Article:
263011 Improving the Mechanical Properties of Activated Carbon Nanofiber Nonwovens

Monday, October 29, 2012: 12:55 PM
324 (Convention Center )
Breanne Muratori, Department of Chemical, Materials, and Biomolecular Engineering, University Of Connecticut, Storrs, CT, Seetha S. Manickam, Chemical, Materials, and Biomolecular Engineering, University Of Connecticut, Storrs, CT and Jeffrey R. McCutcheon, Department of Chemical and Biomolecular Engineering, University of Connecticut, Storrs, CT

Activated Carbon Nanofiber Nonwovens (ACNFNs) have a wide range of potential applications because of their unique properties like high specific surface area and good electrical conductivity.  Potential applications include use as adsorption media, electrodes in microbial fuel cells, tissue scaffolds, and many others.  A critical aspect that hinders ACNFNs from being used more widely in these applications is their weak mechanical strength.  The goal of this work is to improve the strength of ACNFNs, without sacrificing surface area and conductivity.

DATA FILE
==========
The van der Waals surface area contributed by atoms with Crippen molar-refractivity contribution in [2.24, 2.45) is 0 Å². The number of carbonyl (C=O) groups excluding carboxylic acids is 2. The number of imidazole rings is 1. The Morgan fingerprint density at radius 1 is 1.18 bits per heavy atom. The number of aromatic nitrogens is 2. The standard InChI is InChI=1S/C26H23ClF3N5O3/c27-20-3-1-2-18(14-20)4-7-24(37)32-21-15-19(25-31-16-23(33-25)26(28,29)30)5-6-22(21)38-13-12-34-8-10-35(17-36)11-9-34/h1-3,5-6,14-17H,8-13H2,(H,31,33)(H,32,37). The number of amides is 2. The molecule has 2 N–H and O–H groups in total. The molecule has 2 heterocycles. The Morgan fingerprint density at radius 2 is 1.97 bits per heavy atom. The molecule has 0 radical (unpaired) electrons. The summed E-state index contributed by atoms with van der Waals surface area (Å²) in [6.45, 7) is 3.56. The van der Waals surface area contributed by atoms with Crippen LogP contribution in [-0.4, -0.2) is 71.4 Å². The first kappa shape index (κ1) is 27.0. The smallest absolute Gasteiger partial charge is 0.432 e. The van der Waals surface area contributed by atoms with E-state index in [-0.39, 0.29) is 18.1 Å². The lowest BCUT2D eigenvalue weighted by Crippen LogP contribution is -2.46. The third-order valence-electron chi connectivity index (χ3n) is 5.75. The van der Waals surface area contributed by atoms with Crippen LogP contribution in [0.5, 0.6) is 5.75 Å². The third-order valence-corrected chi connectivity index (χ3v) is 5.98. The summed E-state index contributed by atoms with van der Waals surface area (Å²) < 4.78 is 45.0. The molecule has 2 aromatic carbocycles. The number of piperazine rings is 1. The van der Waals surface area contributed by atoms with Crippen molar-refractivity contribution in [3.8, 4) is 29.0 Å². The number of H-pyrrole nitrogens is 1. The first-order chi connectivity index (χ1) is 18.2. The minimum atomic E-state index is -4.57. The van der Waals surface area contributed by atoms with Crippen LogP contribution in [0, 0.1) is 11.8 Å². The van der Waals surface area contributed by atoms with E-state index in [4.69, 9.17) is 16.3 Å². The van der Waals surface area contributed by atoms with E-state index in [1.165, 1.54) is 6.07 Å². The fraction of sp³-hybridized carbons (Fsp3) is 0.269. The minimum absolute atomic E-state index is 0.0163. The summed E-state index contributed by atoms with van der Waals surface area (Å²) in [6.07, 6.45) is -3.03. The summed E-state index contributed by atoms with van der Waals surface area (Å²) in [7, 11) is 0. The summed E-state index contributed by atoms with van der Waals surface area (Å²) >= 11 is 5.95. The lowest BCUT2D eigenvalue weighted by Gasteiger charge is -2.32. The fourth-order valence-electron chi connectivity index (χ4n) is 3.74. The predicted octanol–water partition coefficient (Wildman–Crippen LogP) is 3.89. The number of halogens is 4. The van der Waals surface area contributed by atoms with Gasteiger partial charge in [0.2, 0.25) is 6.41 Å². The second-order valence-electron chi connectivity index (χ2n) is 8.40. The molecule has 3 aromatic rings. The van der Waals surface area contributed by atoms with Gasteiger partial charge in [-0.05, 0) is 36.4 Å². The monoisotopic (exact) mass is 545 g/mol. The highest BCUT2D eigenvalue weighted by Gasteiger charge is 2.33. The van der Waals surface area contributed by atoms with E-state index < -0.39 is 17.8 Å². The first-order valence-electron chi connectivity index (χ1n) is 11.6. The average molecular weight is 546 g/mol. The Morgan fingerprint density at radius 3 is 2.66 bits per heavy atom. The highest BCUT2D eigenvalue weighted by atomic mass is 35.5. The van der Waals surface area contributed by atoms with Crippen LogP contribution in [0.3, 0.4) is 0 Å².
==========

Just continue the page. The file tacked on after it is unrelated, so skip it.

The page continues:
Several different methods of improving strength were explored.  The methods of fabrication were examined, looking for areas where the process could be altered, yielding a material with greater strength.  The fabrication of ACNFNs is a four-step process: electrospinning, stabilization, carbonization, and steam activation.  Alternative polymers for electrospinning, effects of hot-stretching during pyrolysis, and varying carbonization and activation protocol were studied.  Samples were tested for mechanical strength, carbon yield, and surface area.

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